BANGKOK — A parliamentary panel on Monday said several nations have shown an interest in constructing a canal across southern Thailand, which could allow ships to bypass the Strait of Malacca.
Thai Nation Power Party MP Songklod Thipparat, who chairs the parliament’s group that studies the project’s feasibility, said the centuries-old dream to build a canal across the Kra Isthmus is getting closer to become a reality. He said countries such as China, India, Australia, and the U.S. are willing to support Thailand on the project.
“They want to sign a memorandum of understanding with us,” Songklod said in an interview. “Foreign embassies have contacted us to get the latest status on the project.”
He added, “More than 30 foreign firms have shown an interest in investing or supplying us with financial and technical support to build the canal.”
If completed, the 135-kilometer long canal will connect the Gulf of Thailand with the Andaman Sea, providing a short-cut for vessels to navigate between the South China Sea and the Indian Ocean.
The “Thai Canal” will include two parallel channels spanning across three provinces of Trang, Nakhon Si Thammarat, and Songkhla in the south, officials said.
Songklod said the feasibility study of the project, initiated by PM Prayut Chan-o-cha, is almost completed and will soon be submitted to the Parliament for a debate.
He added that the plan has gained widespread support among the lawmakers and local communities alike, despite concerns raised by experts over its low economic viability, devastating environmental effects, and national security.
Some local observers even went as far as to claim that the canal will split the country in halves.
“The feedback is very good,” Songklod said. “Even a research conducted by the UN also suggests that the canal should be built.”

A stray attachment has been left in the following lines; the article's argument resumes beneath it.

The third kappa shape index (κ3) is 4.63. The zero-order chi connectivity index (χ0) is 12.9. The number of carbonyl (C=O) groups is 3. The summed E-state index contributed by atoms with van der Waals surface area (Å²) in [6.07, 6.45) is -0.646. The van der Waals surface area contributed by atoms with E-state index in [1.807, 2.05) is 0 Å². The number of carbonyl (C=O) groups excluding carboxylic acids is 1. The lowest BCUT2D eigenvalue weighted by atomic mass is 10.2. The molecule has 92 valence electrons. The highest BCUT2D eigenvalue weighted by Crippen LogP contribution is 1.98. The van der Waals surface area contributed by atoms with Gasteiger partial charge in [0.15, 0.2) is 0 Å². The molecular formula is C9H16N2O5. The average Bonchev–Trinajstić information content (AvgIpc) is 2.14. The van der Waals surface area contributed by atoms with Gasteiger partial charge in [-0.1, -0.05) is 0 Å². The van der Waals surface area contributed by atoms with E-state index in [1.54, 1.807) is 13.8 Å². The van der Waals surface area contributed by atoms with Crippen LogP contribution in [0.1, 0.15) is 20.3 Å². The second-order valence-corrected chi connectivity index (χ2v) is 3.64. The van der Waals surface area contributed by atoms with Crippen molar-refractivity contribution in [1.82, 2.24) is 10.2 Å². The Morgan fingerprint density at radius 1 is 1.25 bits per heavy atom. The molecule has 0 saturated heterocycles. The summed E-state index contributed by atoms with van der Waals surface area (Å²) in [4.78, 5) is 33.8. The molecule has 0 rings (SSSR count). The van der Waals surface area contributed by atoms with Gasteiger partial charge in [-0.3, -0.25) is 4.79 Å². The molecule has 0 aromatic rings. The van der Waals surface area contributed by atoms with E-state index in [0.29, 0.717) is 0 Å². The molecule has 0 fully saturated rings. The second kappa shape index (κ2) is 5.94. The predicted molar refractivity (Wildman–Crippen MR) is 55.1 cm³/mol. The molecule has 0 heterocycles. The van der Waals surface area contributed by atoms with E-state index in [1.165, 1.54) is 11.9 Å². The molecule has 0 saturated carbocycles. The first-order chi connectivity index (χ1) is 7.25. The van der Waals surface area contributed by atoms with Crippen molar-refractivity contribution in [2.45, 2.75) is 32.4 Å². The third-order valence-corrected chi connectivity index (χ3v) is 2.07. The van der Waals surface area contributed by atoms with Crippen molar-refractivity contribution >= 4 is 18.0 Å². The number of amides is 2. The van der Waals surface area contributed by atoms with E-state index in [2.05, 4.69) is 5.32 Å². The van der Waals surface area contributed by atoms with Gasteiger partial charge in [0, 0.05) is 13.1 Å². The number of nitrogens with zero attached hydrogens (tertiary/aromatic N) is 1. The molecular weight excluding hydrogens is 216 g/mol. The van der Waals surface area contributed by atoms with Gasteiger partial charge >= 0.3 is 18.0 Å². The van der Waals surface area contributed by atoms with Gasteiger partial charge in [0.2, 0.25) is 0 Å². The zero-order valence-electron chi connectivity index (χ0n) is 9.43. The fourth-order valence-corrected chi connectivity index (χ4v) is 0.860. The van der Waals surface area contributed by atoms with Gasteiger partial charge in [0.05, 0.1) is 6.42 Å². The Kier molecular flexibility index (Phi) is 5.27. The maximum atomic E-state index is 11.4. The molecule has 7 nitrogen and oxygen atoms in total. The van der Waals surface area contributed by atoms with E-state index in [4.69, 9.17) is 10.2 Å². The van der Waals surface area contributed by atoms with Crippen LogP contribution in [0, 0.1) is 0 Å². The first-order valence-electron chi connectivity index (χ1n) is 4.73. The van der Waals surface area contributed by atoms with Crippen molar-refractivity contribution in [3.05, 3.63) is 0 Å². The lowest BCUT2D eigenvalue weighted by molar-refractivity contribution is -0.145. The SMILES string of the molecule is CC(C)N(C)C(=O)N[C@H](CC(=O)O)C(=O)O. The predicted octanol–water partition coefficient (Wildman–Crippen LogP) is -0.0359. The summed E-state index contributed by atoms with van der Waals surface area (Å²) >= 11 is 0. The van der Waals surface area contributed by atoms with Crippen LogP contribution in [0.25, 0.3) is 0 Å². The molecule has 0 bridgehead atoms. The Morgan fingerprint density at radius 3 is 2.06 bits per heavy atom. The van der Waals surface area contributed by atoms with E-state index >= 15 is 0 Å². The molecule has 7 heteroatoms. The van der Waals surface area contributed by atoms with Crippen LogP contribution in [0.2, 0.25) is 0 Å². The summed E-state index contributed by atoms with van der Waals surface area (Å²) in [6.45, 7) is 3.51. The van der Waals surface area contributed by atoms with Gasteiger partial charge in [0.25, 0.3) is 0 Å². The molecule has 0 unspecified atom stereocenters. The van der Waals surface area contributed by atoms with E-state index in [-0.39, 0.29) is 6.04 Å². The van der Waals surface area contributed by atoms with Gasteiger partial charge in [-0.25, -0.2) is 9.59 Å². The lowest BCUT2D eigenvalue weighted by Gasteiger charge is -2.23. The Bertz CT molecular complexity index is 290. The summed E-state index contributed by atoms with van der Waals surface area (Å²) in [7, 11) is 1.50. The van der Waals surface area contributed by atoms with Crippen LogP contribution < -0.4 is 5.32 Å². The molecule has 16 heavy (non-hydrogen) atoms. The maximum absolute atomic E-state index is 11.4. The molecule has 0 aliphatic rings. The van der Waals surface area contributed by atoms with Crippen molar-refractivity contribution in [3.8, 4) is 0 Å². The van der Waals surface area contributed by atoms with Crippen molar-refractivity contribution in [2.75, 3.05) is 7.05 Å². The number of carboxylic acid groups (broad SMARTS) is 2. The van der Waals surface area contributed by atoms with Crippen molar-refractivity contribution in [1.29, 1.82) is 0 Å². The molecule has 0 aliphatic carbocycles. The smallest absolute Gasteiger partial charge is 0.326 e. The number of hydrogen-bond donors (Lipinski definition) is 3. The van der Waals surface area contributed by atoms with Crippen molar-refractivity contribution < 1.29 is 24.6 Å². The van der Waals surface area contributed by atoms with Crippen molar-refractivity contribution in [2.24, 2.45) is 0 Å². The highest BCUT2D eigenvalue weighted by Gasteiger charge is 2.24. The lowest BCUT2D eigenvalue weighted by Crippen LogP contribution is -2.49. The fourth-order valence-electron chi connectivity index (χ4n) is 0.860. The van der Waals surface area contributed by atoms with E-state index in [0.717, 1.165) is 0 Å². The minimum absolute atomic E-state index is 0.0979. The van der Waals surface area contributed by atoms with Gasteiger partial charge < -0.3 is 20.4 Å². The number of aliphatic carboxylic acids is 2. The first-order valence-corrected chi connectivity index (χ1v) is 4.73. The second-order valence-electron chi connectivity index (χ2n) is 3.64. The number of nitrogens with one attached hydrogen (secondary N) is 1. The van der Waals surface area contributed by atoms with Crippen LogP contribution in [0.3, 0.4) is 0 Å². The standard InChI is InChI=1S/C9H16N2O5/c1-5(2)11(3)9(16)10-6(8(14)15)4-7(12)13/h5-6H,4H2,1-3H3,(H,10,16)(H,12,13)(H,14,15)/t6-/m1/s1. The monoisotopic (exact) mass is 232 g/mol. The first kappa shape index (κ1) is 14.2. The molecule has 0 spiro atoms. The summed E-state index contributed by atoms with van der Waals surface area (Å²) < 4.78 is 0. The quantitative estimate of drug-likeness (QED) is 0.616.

He did not specify the name of the report.
But Prayut had said in 2016 that the canal will never happen under his administration as he was concerned about the separatist insurgency in the three southern provinces. In a recent interview, he said he supported the idea of building a land bridge consisting of highways and railways instead of the canal.
“We’re looking for ways to connect the two coasts together,” Prayut said on Sept. 8. “I think it will help the economy in the long run. We have to develop all the logistic infrastructures and ports.”
Although Songklod acknowledged that there are some challenges associated with the megaproject, he described them as an effort by certain countries to sabotage the country’s strategic interests.
“They’re trying to portray it that way,” Songklod said. “They don’t want it to happen. If there’s Thai Canal, vessels will no longer need to navigate through the congested Malacca Strait.”
The ambitious plan to divert the region’s main shipping lane has been discussed at various points over the past centuries since the reign of Rama I, according to a 2005 study conducted by the Senate.
PM Thaksin Shinawatra’s administration approved the setting up of a committee to conduct a feasibility study in 2002, but the work discontinued after a military coup in 2006.
Seven years later under Yingluck Shinawatra’s government, the idea was revived by a Chinese company who conducted a new study on the canal, but it soon faced the same fate after Prayut seized power in 2014.